Broker Check

Bear Markets

| April 19, 2017
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With the stock markets near all time highs and several thousand pounds of bombs being dropped over the last week, I feel it is fitting to talk about bear markets.

What is it?

A bear market occurs when the stock market has fallen 20% or more. A correction is when the stock market falls at least 10%. There are a handful of indicators/causes that could signal a bear markets coming. Stocks in the market are often overvalued – their perceived value is more than what their financials indicate. The cost of borrowing is high – interest rates are rising, so the cost of borrowing is currently going up. Another cause could come from outside the market – like in 2008 when the housing market triggered a major selloff and eventually the Global Financial Crisis.

Historically, a bear market occurs every 3.5 years, though it has been almost 8 years since our last one. With the stock market near an all time high, interest rates rising, and the bombs being dropped, or the threat of bombs being dropped, the likelihood of a bear market is pretty high. I am not saying there it is certain, nor am I predicting it, but mixing the statistics with the current happenings around the world cause me to lean towards some sort of down market in the nearish future.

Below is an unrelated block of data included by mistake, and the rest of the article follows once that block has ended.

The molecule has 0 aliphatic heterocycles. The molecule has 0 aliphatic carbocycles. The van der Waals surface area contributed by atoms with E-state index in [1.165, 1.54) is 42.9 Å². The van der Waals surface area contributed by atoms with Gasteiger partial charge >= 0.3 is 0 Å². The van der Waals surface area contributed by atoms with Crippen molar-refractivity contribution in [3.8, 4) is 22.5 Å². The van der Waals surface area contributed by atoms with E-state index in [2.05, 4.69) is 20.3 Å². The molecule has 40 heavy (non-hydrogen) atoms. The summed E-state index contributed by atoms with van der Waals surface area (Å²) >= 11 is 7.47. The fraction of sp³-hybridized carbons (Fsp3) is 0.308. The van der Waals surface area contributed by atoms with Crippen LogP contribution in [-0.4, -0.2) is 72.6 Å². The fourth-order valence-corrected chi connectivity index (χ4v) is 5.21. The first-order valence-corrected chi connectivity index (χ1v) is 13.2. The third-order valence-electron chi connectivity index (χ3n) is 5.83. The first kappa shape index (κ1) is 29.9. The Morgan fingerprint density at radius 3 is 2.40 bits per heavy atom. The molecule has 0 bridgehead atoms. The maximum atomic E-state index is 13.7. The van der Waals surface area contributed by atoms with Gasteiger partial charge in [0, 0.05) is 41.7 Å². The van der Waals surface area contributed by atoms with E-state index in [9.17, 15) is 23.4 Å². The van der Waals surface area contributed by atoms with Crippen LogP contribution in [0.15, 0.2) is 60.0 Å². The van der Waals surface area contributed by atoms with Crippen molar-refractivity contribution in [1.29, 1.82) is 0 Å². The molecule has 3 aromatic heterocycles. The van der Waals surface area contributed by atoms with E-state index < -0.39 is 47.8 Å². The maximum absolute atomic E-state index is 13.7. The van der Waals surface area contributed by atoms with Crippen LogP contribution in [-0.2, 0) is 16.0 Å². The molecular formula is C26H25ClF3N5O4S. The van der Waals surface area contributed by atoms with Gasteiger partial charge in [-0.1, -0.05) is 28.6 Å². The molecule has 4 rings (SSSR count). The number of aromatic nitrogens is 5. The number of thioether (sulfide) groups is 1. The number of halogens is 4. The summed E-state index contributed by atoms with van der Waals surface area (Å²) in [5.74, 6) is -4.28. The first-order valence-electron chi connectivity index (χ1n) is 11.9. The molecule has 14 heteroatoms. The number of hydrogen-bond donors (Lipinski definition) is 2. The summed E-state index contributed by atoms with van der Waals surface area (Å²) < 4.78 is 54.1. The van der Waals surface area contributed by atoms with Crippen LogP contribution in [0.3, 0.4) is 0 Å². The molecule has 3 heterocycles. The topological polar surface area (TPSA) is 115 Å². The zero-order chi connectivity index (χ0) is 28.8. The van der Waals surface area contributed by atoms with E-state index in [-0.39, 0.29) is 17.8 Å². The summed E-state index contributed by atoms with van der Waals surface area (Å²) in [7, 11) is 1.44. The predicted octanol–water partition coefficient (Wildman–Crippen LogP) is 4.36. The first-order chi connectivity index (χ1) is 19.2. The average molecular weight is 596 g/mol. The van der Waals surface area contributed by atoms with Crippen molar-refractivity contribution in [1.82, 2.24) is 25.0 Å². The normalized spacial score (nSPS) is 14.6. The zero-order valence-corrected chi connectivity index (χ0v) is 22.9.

What can you do?

During a down market, there are a handful of things you can do to ride out the downturn. First, if you are near or in retirement, you should be investing in fixed income/bonds. These investments not only produce fixed interest payments like clockwork, they are also a safe place to be in a bear market. There are different types of bonds, however, so be sure to stay away from high yield bonds or “junk bonds.” These bonds move a lot like stocks and are not necessarily issued by “stable” companies.

Another great asset is gold. Historically, gold moves inversely with the market. So if stocks slide, gold prices will increase.

You can also invest in large cap stocks. These are large, stable companies, and most of them pay dividends. During a bear market these stocks should not go down as much as other companies, and while the market is moving down, you could be collecting dividend checks.


A great way to be prepared for this period is to hold all of these assets in your portfolio at the same time. Your allocation will depend on your age, time horizon, risk tolerance, your investment objective, along with many others. Having your money in different investments could be a good way to spread your risk. Diversifying does not guarantee against loss or an increase in portfolio returns. The goal of diversifying is to reduce the overall risk in a portfolio.


A bear market is a decrease of 20% or more. There are many things that can cause one, including but not limited to overvaluation, rising interest rates, and global catastrophe. There are a number of investments that could help you reduce your risk and they should be allocated in your portfolio at all times. Portfolio allocation will vary by objective, risk, time horizon, among others.

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